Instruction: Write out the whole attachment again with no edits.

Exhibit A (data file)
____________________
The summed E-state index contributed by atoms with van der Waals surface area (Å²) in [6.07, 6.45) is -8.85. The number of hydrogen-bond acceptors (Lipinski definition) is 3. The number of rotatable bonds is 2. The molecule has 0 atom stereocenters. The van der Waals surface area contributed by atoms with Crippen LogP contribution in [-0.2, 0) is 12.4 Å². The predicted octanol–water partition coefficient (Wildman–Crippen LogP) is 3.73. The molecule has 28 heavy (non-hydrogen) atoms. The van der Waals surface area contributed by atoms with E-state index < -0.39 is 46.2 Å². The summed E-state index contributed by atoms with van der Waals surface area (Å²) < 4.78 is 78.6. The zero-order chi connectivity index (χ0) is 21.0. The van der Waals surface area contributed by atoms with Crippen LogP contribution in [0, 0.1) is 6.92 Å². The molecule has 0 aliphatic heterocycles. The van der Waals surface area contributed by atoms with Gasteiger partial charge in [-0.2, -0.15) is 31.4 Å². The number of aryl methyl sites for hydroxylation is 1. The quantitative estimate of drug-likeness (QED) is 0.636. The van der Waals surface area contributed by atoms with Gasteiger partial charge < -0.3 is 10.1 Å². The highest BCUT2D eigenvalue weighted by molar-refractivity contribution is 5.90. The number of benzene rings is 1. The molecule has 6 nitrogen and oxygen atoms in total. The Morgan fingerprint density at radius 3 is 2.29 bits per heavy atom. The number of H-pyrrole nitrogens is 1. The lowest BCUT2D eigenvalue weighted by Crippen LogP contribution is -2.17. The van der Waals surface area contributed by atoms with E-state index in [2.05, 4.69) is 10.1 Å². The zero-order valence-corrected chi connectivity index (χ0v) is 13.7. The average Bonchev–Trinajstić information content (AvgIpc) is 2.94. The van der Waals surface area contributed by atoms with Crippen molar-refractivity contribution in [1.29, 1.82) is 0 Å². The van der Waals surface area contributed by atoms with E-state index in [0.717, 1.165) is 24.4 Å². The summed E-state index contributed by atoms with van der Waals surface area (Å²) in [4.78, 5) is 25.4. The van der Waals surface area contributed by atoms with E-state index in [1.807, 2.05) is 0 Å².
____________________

The summed E-state index contributed by atoms with van der Waals surface area (Å²) in [6.07, 6.45) is -8.85. The number of hydrogen-bond acceptors (Lipinski definition) is 3. The number of rotatable bonds is 2. The molecule has 0 atom stereocenters. The van der Waals surface area contributed by atoms with Crippen LogP contribution in [-0.2, 0) is 12.4 Å². The predicted octanol–water partition coefficient (Wildman–Crippen LogP) is 3.73. The molecule has 28 heavy (non-hydrogen) atoms. The van der Waals surface area contributed by atoms with E-state index < -0.39 is 46.2 Å². The summed E-state index contributed by atoms with van der Waals surface area (Å²) < 4.78 is 78.6. The zero-order chi connectivity index (χ0) is 21.0. The van der Waals surface area contributed by atoms with Crippen LogP contribution in [0, 0.1) is 6.92 Å². The molecule has 0 aliphatic heterocycles. The van der Waals surface area contributed by atoms with Gasteiger partial charge in [-0.2, -0.15) is 31.4 Å². The number of aryl methyl sites for hydroxylation is 1. The quantitative estimate of drug-likeness (QED) is 0.636. The van der Waals surface area contributed by atoms with Gasteiger partial charge < -0.3 is 10.1 Å². The highest BCUT2D eigenvalue weighted by molar-refractivity contribution is 5.90. The number of benzene rings is 1. The molecule has 6 nitrogen and oxygen atoms in total. The Morgan fingerprint density at radius 3 is 2.29 bits per heavy atom. The number of H-pyrrole nitrogens is 1. The lowest BCUT2D eigenvalue weighted by Crippen LogP contribution is -2.17. The van der Waals surface area contributed by atoms with E-state index in [2.05, 4.69) is 10.1 Å². The zero-order valence-corrected chi connectivity index (χ0v) is 13.7. The average Bonchev–Trinajstić information content (AvgIpc) is 2.94. The van der Waals surface area contributed by atoms with Crippen molar-refractivity contribution in [1.29, 1.82) is 0 Å². The van der Waals surface area contributed by atoms with E-state index in [0.717, 1.165) is 24.4 Å². The summed E-state index contributed by atoms with van der Waals surface area (Å²) in [4.78, 5) is 25.4. The van der Waals surface area contributed by atoms with E-state index in [1.807, 2.05) is 0 Å².